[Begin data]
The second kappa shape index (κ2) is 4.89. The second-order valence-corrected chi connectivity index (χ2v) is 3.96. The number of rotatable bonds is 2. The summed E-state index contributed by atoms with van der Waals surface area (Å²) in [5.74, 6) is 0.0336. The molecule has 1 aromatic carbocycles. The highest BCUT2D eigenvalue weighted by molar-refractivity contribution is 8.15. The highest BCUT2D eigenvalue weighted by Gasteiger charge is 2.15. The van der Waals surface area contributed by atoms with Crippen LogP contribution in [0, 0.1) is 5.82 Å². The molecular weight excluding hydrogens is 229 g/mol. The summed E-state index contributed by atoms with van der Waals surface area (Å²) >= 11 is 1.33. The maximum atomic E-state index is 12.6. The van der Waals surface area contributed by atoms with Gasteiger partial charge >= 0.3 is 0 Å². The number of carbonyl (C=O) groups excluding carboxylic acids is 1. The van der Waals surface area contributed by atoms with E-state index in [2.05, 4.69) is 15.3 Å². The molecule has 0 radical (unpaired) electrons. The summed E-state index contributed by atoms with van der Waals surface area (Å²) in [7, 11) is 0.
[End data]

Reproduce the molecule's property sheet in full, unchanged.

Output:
The second kappa shape index (κ2) is 4.89. The second-order valence-corrected chi connectivity index (χ2v) is 3.96. The number of rotatable bonds is 2. The summed E-state index contributed by atoms with van der Waals surface area (Å²) in [5.74, 6) is 0.0336. The molecule has 1 aromatic carbocycles. The highest BCUT2D eigenvalue weighted by molar-refractivity contribution is 8.15. The highest BCUT2D eigenvalue weighted by Gasteiger charge is 2.15. The van der Waals surface area contributed by atoms with Crippen LogP contribution in [0, 0.1) is 5.82 Å². The molecular weight excluding hydrogens is 229 g/mol. The summed E-state index contributed by atoms with van der Waals surface area (Å²) >= 11 is 1.33. The maximum atomic E-state index is 12.6. The van der Waals surface area contributed by atoms with Gasteiger partial charge >= 0.3 is 0 Å². The number of carbonyl (C=O) groups excluding carboxylic acids is 1. The van der Waals surface area contributed by atoms with E-state index in [2.05, 4.69) is 15.3 Å². The molecule has 0 radical (unpaired) electrons. The summed E-state index contributed by atoms with van der Waals surface area (Å²) in [7, 11) is 0.